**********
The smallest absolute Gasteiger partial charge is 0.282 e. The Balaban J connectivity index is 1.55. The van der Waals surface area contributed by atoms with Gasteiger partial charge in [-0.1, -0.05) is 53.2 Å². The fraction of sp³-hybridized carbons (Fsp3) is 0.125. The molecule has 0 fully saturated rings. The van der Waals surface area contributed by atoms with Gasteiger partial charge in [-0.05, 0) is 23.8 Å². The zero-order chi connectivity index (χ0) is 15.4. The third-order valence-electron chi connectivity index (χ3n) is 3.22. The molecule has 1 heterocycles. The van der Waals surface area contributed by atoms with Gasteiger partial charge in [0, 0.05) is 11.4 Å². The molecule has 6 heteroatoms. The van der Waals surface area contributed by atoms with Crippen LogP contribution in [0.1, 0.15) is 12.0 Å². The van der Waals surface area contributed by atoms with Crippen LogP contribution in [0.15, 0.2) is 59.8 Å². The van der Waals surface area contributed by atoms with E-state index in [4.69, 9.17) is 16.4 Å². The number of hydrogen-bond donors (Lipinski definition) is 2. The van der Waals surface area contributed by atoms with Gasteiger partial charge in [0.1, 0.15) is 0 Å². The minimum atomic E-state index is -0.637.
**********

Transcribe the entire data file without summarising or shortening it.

The smallest absolute Gasteiger partial charge is 0.282 e. The Balaban J connectivity index is 1.55. The van der Waals surface area contributed by atoms with Gasteiger partial charge in [-0.1, -0.05) is 53.2 Å². The fraction of sp³-hybridized carbons (Fsp3) is 0.125. The molecule has 0 fully saturated rings. The van der Waals surface area contributed by atoms with Gasteiger partial charge in [-0.05, 0) is 23.8 Å². The zero-order chi connectivity index (χ0) is 15.4. The third-order valence-electron chi connectivity index (χ3n) is 3.22. The molecule has 1 heterocycles. The van der Waals surface area contributed by atoms with Gasteiger partial charge in [0, 0.05) is 11.4 Å². The molecule has 6 heteroatoms. The van der Waals surface area contributed by atoms with Crippen LogP contribution in [0.1, 0.15) is 12.0 Å². The van der Waals surface area contributed by atoms with Crippen LogP contribution in [0.15, 0.2) is 59.8 Å². The van der Waals surface area contributed by atoms with E-state index in [4.69, 9.17) is 16.4 Å². The number of hydrogen-bond donors (Lipinski definition) is 2. The van der Waals surface area contributed by atoms with Gasteiger partial charge in [0.1, 0.15) is 0 Å². The minimum atomic E-state index is -0.637.